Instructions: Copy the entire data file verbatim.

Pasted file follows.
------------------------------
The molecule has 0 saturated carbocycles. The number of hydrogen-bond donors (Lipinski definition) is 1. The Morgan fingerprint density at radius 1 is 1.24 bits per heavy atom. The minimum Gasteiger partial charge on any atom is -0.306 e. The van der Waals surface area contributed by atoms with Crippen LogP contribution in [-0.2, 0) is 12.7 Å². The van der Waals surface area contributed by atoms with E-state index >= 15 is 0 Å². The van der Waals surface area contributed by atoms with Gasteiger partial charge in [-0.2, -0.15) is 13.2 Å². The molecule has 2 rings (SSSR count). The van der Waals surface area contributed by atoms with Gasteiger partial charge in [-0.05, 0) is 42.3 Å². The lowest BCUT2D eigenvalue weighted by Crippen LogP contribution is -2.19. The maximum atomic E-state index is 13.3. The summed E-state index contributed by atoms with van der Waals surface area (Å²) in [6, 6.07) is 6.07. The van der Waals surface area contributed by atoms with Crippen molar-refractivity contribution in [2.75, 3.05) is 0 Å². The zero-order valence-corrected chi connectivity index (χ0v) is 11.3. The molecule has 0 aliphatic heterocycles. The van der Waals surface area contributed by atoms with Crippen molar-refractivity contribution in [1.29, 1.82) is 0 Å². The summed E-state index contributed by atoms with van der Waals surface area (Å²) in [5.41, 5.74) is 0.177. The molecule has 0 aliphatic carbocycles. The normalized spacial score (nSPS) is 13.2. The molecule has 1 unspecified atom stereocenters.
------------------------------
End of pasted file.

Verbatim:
The molecule has 0 saturated carbocycles. The number of hydrogen-bond donors (Lipinski definition) is 1. The Morgan fingerprint density at radius 1 is 1.24 bits per heavy atom. The minimum Gasteiger partial charge on any atom is -0.306 e. The van der Waals surface area contributed by atoms with Crippen LogP contribution in [-0.2, 0) is 12.7 Å². The van der Waals surface area contributed by atoms with E-state index >= 15 is 0 Å². The van der Waals surface area contributed by atoms with Gasteiger partial charge in [-0.2, -0.15) is 13.2 Å². The molecule has 2 rings (SSSR count). The van der Waals surface area contributed by atoms with Gasteiger partial charge in [-0.05, 0) is 42.3 Å². The lowest BCUT2D eigenvalue weighted by Crippen LogP contribution is -2.19. The maximum atomic E-state index is 13.3. The summed E-state index contributed by atoms with van der Waals surface area (Å²) in [6, 6.07) is 6.07. The van der Waals surface area contributed by atoms with Crippen molar-refractivity contribution in [2.75, 3.05) is 0 Å². The zero-order valence-corrected chi connectivity index (χ0v) is 11.3. The molecule has 0 aliphatic heterocycles. The van der Waals surface area contributed by atoms with Crippen molar-refractivity contribution in [1.29, 1.82) is 0 Å². The summed E-state index contributed by atoms with van der Waals surface area (Å²) in [5.41, 5.74) is 0.177. The molecule has 0 aliphatic carbocycles. The normalized spacial score (nSPS) is 13.2. The molecule has 1 unspecified atom stereocenters.